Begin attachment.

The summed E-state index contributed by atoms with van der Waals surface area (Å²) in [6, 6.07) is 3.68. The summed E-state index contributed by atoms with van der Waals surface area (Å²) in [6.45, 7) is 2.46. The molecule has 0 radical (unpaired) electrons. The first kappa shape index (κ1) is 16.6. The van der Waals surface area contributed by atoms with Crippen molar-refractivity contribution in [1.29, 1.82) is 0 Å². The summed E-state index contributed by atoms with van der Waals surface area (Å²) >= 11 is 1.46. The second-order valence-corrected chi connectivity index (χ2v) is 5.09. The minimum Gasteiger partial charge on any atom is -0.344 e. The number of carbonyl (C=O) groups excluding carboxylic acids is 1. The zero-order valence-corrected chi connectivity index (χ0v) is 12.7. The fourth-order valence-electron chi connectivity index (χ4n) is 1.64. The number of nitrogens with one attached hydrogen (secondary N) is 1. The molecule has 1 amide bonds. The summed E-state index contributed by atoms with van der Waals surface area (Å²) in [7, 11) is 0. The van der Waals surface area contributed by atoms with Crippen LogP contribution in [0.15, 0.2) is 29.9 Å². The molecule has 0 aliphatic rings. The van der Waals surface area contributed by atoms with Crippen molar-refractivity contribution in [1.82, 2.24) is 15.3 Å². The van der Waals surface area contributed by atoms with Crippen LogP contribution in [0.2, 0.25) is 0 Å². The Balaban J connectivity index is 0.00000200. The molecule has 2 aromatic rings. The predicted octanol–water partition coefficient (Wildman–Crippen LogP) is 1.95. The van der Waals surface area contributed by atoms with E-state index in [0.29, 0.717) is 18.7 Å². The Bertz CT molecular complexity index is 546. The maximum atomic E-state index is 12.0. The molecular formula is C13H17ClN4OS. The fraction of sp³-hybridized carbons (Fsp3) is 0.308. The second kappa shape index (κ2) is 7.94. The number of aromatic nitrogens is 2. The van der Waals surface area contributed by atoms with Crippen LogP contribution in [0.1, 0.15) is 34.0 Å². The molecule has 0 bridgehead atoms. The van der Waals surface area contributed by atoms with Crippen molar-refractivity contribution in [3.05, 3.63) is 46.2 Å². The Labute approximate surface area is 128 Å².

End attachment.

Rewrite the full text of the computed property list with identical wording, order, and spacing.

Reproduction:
The summed E-state index contributed by atoms with van der Waals surface area (Å²) in [6, 6.07) is 3.68. The summed E-state index contributed by atoms with van der Waals surface area (Å²) in [6.45, 7) is 2.46. The molecule has 0 radical (unpaired) electrons. The first kappa shape index (κ1) is 16.6. The van der Waals surface area contributed by atoms with Crippen molar-refractivity contribution in [1.29, 1.82) is 0 Å². The summed E-state index contributed by atoms with van der Waals surface area (Å²) >= 11 is 1.46. The second-order valence-corrected chi connectivity index (χ2v) is 5.09. The minimum Gasteiger partial charge on any atom is -0.344 e. The number of carbonyl (C=O) groups excluding carboxylic acids is 1. The zero-order valence-corrected chi connectivity index (χ0v) is 12.7. The fourth-order valence-electron chi connectivity index (χ4n) is 1.64. The number of nitrogens with one attached hydrogen (secondary N) is 1. The molecule has 1 amide bonds. The summed E-state index contributed by atoms with van der Waals surface area (Å²) in [7, 11) is 0. The van der Waals surface area contributed by atoms with Crippen LogP contribution in [0.15, 0.2) is 29.9 Å². The molecule has 0 aliphatic rings. The van der Waals surface area contributed by atoms with Crippen molar-refractivity contribution in [1.82, 2.24) is 15.3 Å². The van der Waals surface area contributed by atoms with Crippen LogP contribution in [0.2, 0.25) is 0 Å². The Balaban J connectivity index is 0.00000200. The molecule has 2 aromatic rings. The predicted octanol–water partition coefficient (Wildman–Crippen LogP) is 1.95. The van der Waals surface area contributed by atoms with E-state index in [0.29, 0.717) is 18.7 Å². The Bertz CT molecular complexity index is 546. The maximum atomic E-state index is 12.0. The molecular formula is C13H17ClN4OS. The fraction of sp³-hybridized carbons (Fsp3) is 0.308. The second kappa shape index (κ2) is 7.94. The number of aromatic nitrogens is 2. The van der Waals surface area contributed by atoms with Crippen LogP contribution in [0.1, 0.15) is 34.0 Å². The molecule has 0 bridgehead atoms. The van der Waals surface area contributed by atoms with Crippen molar-refractivity contribution in [3.05, 3.63) is 46.2 Å². The Labute approximate surface area is 128 Å².